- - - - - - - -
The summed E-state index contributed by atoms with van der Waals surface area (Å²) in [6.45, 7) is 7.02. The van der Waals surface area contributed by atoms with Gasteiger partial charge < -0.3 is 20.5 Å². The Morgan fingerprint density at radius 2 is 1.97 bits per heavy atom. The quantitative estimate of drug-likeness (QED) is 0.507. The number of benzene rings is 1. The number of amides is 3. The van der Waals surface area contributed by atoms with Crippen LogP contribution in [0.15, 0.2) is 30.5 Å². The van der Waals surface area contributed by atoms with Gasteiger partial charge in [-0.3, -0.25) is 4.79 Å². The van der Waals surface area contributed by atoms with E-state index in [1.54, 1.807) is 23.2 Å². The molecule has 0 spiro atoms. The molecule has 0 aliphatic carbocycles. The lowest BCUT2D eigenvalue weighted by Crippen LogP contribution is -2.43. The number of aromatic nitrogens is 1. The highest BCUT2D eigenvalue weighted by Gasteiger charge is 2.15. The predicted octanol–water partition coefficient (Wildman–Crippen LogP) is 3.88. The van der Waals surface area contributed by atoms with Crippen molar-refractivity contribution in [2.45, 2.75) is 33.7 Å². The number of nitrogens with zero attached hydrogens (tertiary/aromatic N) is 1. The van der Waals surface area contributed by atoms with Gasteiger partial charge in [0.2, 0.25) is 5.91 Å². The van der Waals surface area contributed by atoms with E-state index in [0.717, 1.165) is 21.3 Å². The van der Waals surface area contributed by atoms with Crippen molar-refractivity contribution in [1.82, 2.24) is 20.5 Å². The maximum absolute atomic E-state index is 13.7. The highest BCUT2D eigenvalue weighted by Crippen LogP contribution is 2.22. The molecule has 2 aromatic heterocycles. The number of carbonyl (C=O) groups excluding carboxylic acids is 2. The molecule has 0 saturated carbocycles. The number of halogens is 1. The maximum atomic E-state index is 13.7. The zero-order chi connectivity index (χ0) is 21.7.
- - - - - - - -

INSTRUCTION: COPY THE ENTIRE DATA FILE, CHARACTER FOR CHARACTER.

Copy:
The summed E-state index contributed by atoms with van der Waals surface area (Å²) in [6.45, 7) is 7.02. The van der Waals surface area contributed by atoms with Gasteiger partial charge < -0.3 is 20.5 Å². The Morgan fingerprint density at radius 2 is 1.97 bits per heavy atom. The quantitative estimate of drug-likeness (QED) is 0.507. The number of benzene rings is 1. The number of amides is 3. The van der Waals surface area contributed by atoms with Crippen LogP contribution in [0.15, 0.2) is 30.5 Å². The van der Waals surface area contributed by atoms with Gasteiger partial charge in [-0.3, -0.25) is 4.79 Å². The van der Waals surface area contributed by atoms with E-state index in [1.54, 1.807) is 23.2 Å². The molecule has 0 spiro atoms. The molecule has 0 aliphatic carbocycles. The lowest BCUT2D eigenvalue weighted by Crippen LogP contribution is -2.43. The number of aromatic nitrogens is 1. The highest BCUT2D eigenvalue weighted by Gasteiger charge is 2.15. The predicted octanol–water partition coefficient (Wildman–Crippen LogP) is 3.88. The van der Waals surface area contributed by atoms with Crippen molar-refractivity contribution in [2.45, 2.75) is 33.7 Å². The number of nitrogens with zero attached hydrogens (tertiary/aromatic N) is 1. The van der Waals surface area contributed by atoms with Gasteiger partial charge in [0.2, 0.25) is 5.91 Å². The van der Waals surface area contributed by atoms with E-state index in [0.717, 1.165) is 21.3 Å². The van der Waals surface area contributed by atoms with Crippen molar-refractivity contribution in [1.82, 2.24) is 20.5 Å². The maximum absolute atomic E-state index is 13.7. The highest BCUT2D eigenvalue weighted by Crippen LogP contribution is 2.22. The molecule has 2 aromatic heterocycles. The number of carbonyl (C=O) groups excluding carboxylic acids is 2. The molecule has 0 saturated carbocycles. The number of halogens is 1. The maximum atomic E-state index is 13.7. The zero-order chi connectivity index (χ0) is 21.7.